Jack McDowall
Sport(s)Football, basketball, baseball, track and field
Biographical details
Born(1905-06-26)June 26, 1905
Micanopy, Florida
DiedMay 25, 1969(1969-05-25) (aged 63)
Winter Park, Florida
Playing career
Position(s)Halfback, quarterback
Accomplishments and honors
1 SoCon (as player, 1927)
1 SIAA (as coach, 1940)
All-Southern (1927)
SoCon high jump record 1925-1931
NC State Athletic Hall of Fame
2x Norris Cup recipient (1925, 1926)
College Football Hall of Fame
Inducted in 1975 (profile)

John Witherspoon McDowall (June 26, 1905 – May 25, 1969) known as "Spindle Legs" was an American football, baseball, basketball player and track athlete at North Carolina State University. McDowall was recognized as an All-Southern football player in 1927. He was elected to the College Football Hall of Fame in 1975 - becoming the first player from NC State to be inducted.

Early yearsEdit

Jack McDowall was born on June 26, 1905 in Micanopy, Florida to J. W. McDowall and M. D. Younglove.[1] Jack played high school ball in Gainesville, Florida then at Rockingham HS in North Carolina. He took both schools to appearances in the state championship game. After having starred at Gainesville, he was deemed too small to ever get a scholarship to the University of Florida even though he was some 6 feet 1 inch tall. At a Gainesville pool hall J.B. "Shorty" Lawrence, a Floridian coaching in NC, walked in and offered him the chance to play at Rockingham for $25 a week, eventually leading to his chance to play for NC State.[2]

NC StateEdit

McDowall won 11 letters at A&M. He was named the top athlete in the first half-century of NC State Athletics.[3][4] McDowall is the only man to twice win the Norris Cup, and once held the North Carolina state record in the high jump.[5] McDowall is the only man to twice win the Norris Cup, and once held the North Carolina state record in the high jump.[5]


He is best known as North Carolina State's first All-Southern running back, and its first inductee to the College Football Hall of Fame.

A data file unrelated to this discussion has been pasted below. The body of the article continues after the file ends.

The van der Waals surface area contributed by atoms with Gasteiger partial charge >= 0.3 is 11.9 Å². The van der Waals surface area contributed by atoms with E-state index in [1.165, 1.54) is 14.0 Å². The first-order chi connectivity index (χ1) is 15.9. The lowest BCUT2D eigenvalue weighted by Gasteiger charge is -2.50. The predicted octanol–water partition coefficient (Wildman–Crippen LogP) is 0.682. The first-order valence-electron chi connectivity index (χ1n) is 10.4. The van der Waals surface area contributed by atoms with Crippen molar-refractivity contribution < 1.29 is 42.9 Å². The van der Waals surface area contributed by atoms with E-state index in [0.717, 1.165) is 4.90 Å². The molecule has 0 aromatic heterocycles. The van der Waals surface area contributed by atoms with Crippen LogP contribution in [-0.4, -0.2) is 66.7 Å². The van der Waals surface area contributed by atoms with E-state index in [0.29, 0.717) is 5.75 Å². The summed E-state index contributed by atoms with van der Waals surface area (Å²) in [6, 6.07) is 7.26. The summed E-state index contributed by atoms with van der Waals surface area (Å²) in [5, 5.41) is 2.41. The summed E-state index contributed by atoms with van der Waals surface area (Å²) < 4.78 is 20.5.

He once ran for an 80-yard touchdown against Richmond.[3]


He led the Wolfpack to a 9–1 mark and a Southern Conference championship in 1927 under coach Gus Tebell. McDowall threw for 14 of the Wolfpack's 31 touchdowns. In the 12 to 6 win in Tampa over his hometown Florida Gators, he ran 75 yards for a touchdown after intercepting the ball off a Gator's hands.[6] The season closed with a convincing defeat of Michigan State. He was selected to play on an All-Southern team which beat an All-Pacific Coast team on Christmas Day in Los Angeles.[7] Georgia Tech coach Bill Alexander said of McDowall, "I have talked with a number of persons who know football well and that have seen McDowall play. They all say he is a wonder at running and passing. We expect much of him when we go to the Pacific Coast for the Christmas charity game."[8]



He was also captain of the basketball team in 1928.

Coaching careerEdit

He later coached at Asheville High School, and was athletic director of Rollins College in his native state of Florida for 29 years.[9][10]


In 1952, he successfully ran as a Democrat for Orange County commissioner on a platform consisting of pro-business administration, better roads, country beautification, the Sports Fishermen's Program, and conservation. Re-elected in 1956, McDowall held the position until 1960.[4]


McDowall completed a master's degree in psychology at Duke University.[11]

One description of Jack goes as follows: "He wears spectacles, is wiry of build and has been described as looking more like a minister than a football player."[7]


  1. Who's Who In American Sports.
  2. Tim Peeler (May 2014). "Jack McDowall Was A Multi-Sport Standout In The 1920s". The Wolfpacker: 86. Retrieved January 25, 2015.
  3. 3.0 3.1 "NC State's 2014 Hall of Fame Class: Jack McDowall". August 14, 2014.
  4. 4.0 4.1 "John Witherspoon McDowall".
  5. 5.0 5.1 "Jack McDowell Gets Rollins College Job". Sarasota Herald-Tribune. June 23, 1929.,5271843.
  6. T. A. Vernon (October 28, 1927). "State Wolves Invade Florida and Win 12-6". The Technician: p. 3.
  7. 7.0 7.1 "Jack McDowall Wins Praise For Sensational Grid Play". St. Petersburg Times. December 23, 1927.,7166962.
  8. "Jack McDowall All Praises By Georgia Tech Coach". The Technician. December 3, 1927.
  9. "Jack McDowell".
  10. "All American Player Is Given Coach Job". Altoona Mirror: p. 17. July 24, 1929. Retrieved March 13, 2015. open access
  11. "Rollins Grid Mentor Faces Tough Season". Sarasota Herald-Tribune. September 20, 1934.,6103753.

External linksEdit

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